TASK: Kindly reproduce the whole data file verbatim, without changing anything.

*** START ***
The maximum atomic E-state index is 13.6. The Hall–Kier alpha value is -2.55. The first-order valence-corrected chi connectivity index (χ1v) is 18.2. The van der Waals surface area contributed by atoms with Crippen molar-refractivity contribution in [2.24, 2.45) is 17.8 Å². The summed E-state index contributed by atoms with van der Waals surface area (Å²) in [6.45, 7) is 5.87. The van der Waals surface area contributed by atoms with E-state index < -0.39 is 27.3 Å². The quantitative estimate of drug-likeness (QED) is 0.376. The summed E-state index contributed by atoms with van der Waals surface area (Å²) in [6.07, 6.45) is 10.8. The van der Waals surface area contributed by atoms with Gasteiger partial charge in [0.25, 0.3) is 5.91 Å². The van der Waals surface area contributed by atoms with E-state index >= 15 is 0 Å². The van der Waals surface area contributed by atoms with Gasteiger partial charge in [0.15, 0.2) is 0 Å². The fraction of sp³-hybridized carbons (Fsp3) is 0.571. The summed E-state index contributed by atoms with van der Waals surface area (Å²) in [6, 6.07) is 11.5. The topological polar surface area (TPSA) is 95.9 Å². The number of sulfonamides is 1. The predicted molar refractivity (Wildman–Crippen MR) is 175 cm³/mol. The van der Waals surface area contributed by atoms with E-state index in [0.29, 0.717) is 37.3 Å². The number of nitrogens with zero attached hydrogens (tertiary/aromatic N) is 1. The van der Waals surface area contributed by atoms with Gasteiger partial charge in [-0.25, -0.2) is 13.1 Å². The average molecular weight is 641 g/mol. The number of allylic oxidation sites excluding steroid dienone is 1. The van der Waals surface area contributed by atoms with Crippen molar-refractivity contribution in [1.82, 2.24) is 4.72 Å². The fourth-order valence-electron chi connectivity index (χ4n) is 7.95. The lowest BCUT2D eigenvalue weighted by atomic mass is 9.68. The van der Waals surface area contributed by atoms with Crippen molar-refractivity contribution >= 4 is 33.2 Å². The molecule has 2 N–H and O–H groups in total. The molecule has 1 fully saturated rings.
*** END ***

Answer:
The maximum atomic E-state index is 13.6. The Hall–Kier alpha value is -2.55. The first-order valence-corrected chi connectivity index (χ1v) is 18.2. The van der Waals surface area contributed by atoms with Crippen molar-refractivity contribution in [2.24, 2.45) is 17.8 Å². The summed E-state index contributed by atoms with van der Waals surface area (Å²) in [6.45, 7) is 5.87. The van der Waals surface area contributed by atoms with E-state index < -0.39 is 27.3 Å². The quantitative estimate of drug-likeness (QED) is 0.376. The summed E-state index contributed by atoms with van der Waals surface area (Å²) in [6.07, 6.45) is 10.8. The van der Waals surface area contributed by atoms with Gasteiger partial charge in [0.25, 0.3) is 5.91 Å². The van der Waals surface area contributed by atoms with E-state index >= 15 is 0 Å². The van der Waals surface area contributed by atoms with Gasteiger partial charge in [0.15, 0.2) is 0 Å². The fraction of sp³-hybridized carbons (Fsp3) is 0.571. The summed E-state index contributed by atoms with van der Waals surface area (Å²) in [6, 6.07) is 11.5. The topological polar surface area (TPSA) is 95.9 Å². The number of sulfonamides is 1. The predicted molar refractivity (Wildman–Crippen MR) is 175 cm³/mol. The van der Waals surface area contributed by atoms with E-state index in [0.29, 0.717) is 37.3 Å². The number of nitrogens with zero attached hydrogens (tertiary/aromatic N) is 1. The van der Waals surface area contributed by atoms with Gasteiger partial charge in [-0.25, -0.2) is 13.1 Å². The average molecular weight is 641 g/mol. The number of allylic oxidation sites excluding steroid dienone is 1. The van der Waals surface area contributed by atoms with Crippen molar-refractivity contribution in [1.82, 2.24) is 4.72 Å². The fourth-order valence-electron chi connectivity index (χ4n) is 7.95. The lowest BCUT2D eigenvalue weighted by atomic mass is 9.68. The van der Waals surface area contributed by atoms with Crippen molar-refractivity contribution >= 4 is 33.2 Å². The molecule has 2 N–H and O–H groups in total. The molecule has 1 fully saturated rings.